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How to Market to International Students

It’s challenging enough trying to communicate with an 18-year-old.

An 18-year-old who doesn’t speak English as their native language? Well, that’s a whole other story.

In 2014-2015, nearly 1 million international undergraduate and graduate students attended U.S. colleges and universities. Now, more than ever, global is local.

At the 2016 NAA Student Housing Conference & Exposition, speaker Carla Cantu, Chief Marketing Strategist for Cantu Consulting & International Services, encouraged attendees to make more of an effort marketing to—and servicing—international students.

Although cultural differences and language barriers can pose challenges, Cantu says one happy international student often leads to 10 or 15 signed leases among their friends due to such strong word-of-mouth. That extra effort is worth it.

An international student herself in 1981, Cantu says it’s important to avoid stereotypes (based on opinions; suggest everyone within a group is the same; are often derogatory or negative) and instead operate with generalizations in mind (more neutral; based on research and facts rather than opinions; intent behind them is often to help and educate).

For example, in general, the majority of Chinese students in the U.S. are not interested in pools or tanning beds. When marketing amenities, most international students are more swayed by free parking, a carport, unlimited Internet connectivity or a maid or van service.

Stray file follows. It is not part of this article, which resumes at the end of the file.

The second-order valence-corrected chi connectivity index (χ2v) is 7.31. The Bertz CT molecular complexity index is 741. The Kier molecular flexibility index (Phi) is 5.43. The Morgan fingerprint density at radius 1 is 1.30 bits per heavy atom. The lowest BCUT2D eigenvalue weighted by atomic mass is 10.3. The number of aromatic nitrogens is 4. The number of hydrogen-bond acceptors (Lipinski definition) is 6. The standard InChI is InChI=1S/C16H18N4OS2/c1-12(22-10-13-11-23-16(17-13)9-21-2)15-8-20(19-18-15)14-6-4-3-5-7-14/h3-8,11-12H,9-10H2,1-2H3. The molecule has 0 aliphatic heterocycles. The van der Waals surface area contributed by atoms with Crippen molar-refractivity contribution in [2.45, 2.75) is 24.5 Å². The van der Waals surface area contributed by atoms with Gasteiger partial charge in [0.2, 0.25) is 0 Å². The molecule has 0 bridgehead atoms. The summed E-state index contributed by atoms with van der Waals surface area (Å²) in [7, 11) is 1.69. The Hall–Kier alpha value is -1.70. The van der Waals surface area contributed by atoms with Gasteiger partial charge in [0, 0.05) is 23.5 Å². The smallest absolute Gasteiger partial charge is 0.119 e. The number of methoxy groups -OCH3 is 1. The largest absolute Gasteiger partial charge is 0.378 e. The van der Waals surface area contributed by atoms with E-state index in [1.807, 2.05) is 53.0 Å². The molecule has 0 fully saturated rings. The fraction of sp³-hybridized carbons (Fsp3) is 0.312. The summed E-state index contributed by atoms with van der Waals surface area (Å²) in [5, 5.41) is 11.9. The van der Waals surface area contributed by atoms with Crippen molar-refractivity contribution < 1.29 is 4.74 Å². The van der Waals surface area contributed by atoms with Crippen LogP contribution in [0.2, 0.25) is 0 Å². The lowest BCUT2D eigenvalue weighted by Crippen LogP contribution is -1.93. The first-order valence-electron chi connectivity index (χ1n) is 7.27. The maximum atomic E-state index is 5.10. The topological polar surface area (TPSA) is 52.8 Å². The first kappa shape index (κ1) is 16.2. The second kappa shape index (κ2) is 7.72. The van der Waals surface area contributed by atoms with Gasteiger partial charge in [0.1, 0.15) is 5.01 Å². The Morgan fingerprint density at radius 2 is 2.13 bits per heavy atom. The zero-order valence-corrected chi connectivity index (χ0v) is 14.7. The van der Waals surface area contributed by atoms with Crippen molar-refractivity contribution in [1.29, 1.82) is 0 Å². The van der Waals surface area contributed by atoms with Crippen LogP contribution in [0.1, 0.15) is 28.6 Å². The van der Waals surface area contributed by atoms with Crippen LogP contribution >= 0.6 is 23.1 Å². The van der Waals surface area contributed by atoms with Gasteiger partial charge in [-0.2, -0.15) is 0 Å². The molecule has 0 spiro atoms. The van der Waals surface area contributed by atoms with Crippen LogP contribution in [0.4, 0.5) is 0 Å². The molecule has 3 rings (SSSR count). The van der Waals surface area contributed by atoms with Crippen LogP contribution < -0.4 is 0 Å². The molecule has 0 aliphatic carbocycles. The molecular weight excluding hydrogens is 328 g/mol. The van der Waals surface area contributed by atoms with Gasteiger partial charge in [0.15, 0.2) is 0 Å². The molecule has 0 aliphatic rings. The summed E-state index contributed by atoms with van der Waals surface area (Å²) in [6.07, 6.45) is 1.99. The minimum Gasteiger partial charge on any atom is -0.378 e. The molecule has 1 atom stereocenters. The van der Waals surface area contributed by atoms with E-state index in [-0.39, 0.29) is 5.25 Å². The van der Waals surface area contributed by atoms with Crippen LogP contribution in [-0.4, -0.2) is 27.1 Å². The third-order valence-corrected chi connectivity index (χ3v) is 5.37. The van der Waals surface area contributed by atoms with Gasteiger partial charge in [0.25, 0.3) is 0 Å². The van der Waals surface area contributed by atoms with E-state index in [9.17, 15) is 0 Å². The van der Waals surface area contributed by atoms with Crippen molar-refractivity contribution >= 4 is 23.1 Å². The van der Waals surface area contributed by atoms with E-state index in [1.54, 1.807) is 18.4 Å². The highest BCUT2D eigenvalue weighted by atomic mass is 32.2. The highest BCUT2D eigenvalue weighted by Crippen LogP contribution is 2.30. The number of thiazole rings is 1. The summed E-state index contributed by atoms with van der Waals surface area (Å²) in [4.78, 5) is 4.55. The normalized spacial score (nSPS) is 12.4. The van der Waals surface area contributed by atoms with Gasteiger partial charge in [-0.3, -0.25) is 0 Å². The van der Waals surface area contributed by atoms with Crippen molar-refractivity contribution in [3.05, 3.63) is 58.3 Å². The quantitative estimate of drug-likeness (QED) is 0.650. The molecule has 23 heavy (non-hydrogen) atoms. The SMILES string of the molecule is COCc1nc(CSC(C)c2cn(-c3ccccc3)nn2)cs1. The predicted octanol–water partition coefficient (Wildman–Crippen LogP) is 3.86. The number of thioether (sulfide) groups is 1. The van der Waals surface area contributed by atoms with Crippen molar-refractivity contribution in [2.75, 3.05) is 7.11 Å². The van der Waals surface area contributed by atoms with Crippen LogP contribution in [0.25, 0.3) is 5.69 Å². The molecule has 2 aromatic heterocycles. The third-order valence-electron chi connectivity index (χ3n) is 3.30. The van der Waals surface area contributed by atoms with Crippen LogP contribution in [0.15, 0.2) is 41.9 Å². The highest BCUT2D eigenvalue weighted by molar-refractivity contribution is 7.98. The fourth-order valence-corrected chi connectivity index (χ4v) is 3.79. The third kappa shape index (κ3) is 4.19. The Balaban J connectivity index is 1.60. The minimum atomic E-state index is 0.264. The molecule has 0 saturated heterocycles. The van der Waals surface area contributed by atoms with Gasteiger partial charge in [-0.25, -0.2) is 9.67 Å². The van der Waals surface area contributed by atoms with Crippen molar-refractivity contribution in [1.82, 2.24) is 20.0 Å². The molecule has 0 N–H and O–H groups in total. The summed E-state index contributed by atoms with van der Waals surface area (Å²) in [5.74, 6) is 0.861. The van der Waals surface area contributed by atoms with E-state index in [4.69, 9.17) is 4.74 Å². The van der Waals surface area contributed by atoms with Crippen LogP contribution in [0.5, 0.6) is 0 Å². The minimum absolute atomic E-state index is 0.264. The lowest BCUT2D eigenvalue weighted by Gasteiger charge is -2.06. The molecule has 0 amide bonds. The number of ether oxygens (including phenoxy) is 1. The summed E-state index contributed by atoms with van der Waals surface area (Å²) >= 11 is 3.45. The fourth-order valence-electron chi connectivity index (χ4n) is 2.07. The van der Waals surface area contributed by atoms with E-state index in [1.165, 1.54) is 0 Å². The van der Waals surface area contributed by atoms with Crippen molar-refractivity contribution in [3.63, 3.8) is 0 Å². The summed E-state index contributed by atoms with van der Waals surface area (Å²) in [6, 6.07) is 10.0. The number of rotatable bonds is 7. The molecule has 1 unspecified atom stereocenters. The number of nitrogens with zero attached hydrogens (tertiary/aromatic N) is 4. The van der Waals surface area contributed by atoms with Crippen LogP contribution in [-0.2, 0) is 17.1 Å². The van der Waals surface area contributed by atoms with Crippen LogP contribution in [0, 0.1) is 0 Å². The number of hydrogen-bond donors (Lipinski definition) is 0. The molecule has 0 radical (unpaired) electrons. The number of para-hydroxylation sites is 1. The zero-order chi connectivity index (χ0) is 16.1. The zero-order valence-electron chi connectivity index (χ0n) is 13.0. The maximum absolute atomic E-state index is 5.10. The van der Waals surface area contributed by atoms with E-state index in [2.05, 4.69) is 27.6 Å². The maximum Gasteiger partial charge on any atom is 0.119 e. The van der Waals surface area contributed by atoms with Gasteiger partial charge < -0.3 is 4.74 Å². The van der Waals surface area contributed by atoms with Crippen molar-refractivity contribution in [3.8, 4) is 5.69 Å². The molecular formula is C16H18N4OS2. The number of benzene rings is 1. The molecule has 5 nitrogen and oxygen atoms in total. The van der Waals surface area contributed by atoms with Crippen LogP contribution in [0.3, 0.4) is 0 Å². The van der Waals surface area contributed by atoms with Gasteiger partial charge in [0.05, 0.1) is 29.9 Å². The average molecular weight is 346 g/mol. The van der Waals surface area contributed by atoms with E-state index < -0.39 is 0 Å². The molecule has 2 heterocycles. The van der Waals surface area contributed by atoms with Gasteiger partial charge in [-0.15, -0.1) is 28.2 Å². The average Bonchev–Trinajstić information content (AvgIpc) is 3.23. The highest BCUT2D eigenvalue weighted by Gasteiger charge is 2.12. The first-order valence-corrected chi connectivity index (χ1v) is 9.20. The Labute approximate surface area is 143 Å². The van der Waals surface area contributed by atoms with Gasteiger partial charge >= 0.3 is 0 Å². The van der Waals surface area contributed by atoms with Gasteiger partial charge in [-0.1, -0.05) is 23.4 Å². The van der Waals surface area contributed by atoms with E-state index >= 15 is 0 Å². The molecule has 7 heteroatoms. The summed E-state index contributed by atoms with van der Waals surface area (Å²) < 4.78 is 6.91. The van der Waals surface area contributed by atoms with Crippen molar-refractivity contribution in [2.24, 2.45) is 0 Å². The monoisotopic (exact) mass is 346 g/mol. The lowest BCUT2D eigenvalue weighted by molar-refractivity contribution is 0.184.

When it comes to interacting with residents, Cantu says it comes down to communication.

“We may be communicating but that doesn’t mean it’s been understood,” she says.

Among the most common sources of miscommunication, Cantu sites language, nonverbal communication, and attitudes, values and beliefs that we assume to be universally true.

“Do accept that your assumptions are the assumptions of others,” Cantu says. “Culture lies beneath the surface.”

In the U.S., for example, pets are considered a part of the family. Americans often assume the same is true elsewhere. Yet in many other countries, pets are not seen that way and are left to roam around. If cultural expectations surrounding pets are not discussed, an international student may leave a pet alone in their apartment for the entire weekend, or allow it to freely walk around common areas.

“Culture—shared behaviors and beliefs among a group of people that are accepted and familiar—is learned, multi-faceted, complex, dynamic and overlapping,” Cantu says. “And there are cultures within culture.”

In addition to cultural differences—leaving raw chicken out, not using a shower curtain—Cantu says student housing operators may also face safety concerns.

She says many international students—the majority of whom come from affluent backgrounds—will walk off the plane with $10,000 in cash on them.

One service technician entered an international student’s apartment and found $25,000 in cash sitting out in the room. Partnering with local banks and explaining the merits of renter’s insurance can help educate international residents about such safety issues.

Despite inevitable obstacles, Cantu says student housing communities who welcome international students will be the richer for it—in more ways than one.